IMV, if you don't know where you came from, how will you know where you are going?  History repeating itself is nothing new.  It is much like repeating the same mistake hoping that it will eventually work, much like the "trickle down theory".  As my son says:  "What we learn from history is that we don't learn from history." (He was a history major)
Americans like the word "Free".   That is another misunderstood word.  There is always price to be paid by someone and the price is not always monetary.

Perhaps we as adults should place more emphasis on "thinking" and petition our schools to include that subject in the school's curriculum.  Parents can also challenge their children to "think" even when they are expected to obey what the parent says.
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dkchristi
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PostSubject: Re: Thinking   Wed May 31, 2017 3:59 pm

When I lived in California, all education in the state was tuition free.  That meant there was no division between economic layers in attendance at public schools and state community colleges and the state university system.  The wealthy attended the private schools and colleges, but they also attended the community colleges because the offerings were grand:  piano, tennis, kayaking, boxing, running, sports, drama and of course all the regular stuff like accounting and plumbing.  Right out of high school you went to the cc.  Everyone of every age went to the community colleges.  Education was a connection to new friends, new ideas, new activities, new businesses, new jobs - we met each other in the art class or in the olympic pool and went off to start a business.  It was out of that educated melee that Silicon Valley emerged.  I put my son in the elementary school by me in Cupertino.  There was money available for advanced programs - but my son's school couldn't qualify because there were so many advanced children the state said the entire school should be designed around advanced learning.  From my perspective the technological explosion came from two factors:  1) California free state education k-university and 2) Japan being forbidden to invests in their military machine and instead invested in technology proliferation. The third factor was the movement of manufacturing to the undeveloped countries.  But it took all three factors plus.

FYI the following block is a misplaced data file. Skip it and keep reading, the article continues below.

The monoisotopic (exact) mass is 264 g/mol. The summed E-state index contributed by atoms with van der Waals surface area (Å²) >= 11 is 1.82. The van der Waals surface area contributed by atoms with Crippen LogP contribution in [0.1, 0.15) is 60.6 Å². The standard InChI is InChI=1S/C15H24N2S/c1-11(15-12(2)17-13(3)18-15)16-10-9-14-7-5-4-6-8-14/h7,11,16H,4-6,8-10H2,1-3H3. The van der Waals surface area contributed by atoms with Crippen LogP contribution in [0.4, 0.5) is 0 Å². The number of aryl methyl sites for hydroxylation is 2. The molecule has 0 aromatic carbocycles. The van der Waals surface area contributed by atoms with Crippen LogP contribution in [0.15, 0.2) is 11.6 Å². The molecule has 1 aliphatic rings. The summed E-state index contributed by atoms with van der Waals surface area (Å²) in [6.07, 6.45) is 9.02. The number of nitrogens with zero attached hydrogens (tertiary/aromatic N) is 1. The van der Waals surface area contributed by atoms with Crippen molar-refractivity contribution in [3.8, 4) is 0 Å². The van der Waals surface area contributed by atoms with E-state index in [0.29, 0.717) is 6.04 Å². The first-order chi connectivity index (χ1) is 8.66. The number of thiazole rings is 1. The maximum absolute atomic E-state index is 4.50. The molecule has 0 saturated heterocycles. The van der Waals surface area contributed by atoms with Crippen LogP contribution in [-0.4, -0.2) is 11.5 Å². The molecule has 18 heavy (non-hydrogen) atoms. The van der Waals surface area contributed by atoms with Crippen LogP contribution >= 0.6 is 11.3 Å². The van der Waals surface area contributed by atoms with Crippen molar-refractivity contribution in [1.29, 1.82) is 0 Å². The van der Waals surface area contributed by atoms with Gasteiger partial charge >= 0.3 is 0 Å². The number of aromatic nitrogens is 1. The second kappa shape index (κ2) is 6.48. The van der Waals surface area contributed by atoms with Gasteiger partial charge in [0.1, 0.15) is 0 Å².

It is the free availability of quality education for everyone - and that takes a committment to be taxed so that every school is a great school and every kid gets s tutor program to help fill gaps.  

The innovation didn't come out of the poor schools in Mississippi or the white schools in the grain and corn belt.  The innovation came from California - where all the fruit and nuts and diverse people lived and worked together until -

Until the repubs fixed property taxes at a fixed rate in California and ended free education.  The demise of the free community college and university system provided for the rise in divisiveness and lumping of poverty into the cities where education opportunities were limited. California till then recruited and trained the finest teachers in the nation and put them in their k12 system.  I was one of them.  It was a grand time to be an educator - beautiful schools and remarkable resources to be certain every child could learn at their own pace.

Quality education requires a community committment, a monetary committment and a political committement.  In concert.  We have a political football.
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Abe F. March
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PostSubject: Re: Thinking   Wed May 31, 2017 11:05 pm

Enjoyed your post, DK.  It confirms the advantages of a “free” education.  The “free” aspect is in reality not cost free.  Someone must pay. Tax is the method used.  In Europe where education is proclaimed “free” it is supported by taxes.  The proposals offered by Bernie Sanders for free healthcare and education have the same or similar basis for funding.  When mention is made about a European country, like Denmark, where healthcare is free as well as education, the response from some Americans say:  “Yes, but they have to pay higher taxes”  Of course they do.  What they fail to consider is that the higher taxes are for the benefit of the citizens.  Some people still complain that they have to pay school taxes when they don’t have children in school.  It is short-sighted. This attitude is a reflection of their claimed “Christian” values.  It makes a mockery out of the word “Christian” that is for many, just a title.  The campaigns of some politicians have used the “God” word to solicit votes, and it worked.  The problem, IMV, is the pure capitalistic system that is too profit oriented.  How often have you heard someone say, “What’s in it for me?” Isn’t that a greed mentality pervasive in our society?  How often have you heard the words: “Christian values”?  Does one think about those proclaimed values that are associated with their religion?  Are those “Christian” values simply “buzz” words?  Christian values, biblically speaking, are socialistic, i.e., “doing unto others…”  Socialistic democracy, as practiced in Denmark and some other European countries benefit everyone.  What is the meaning of democracy in America? 
What DK shared about the former education system in California is a good example.  The lack of education is evident in our society.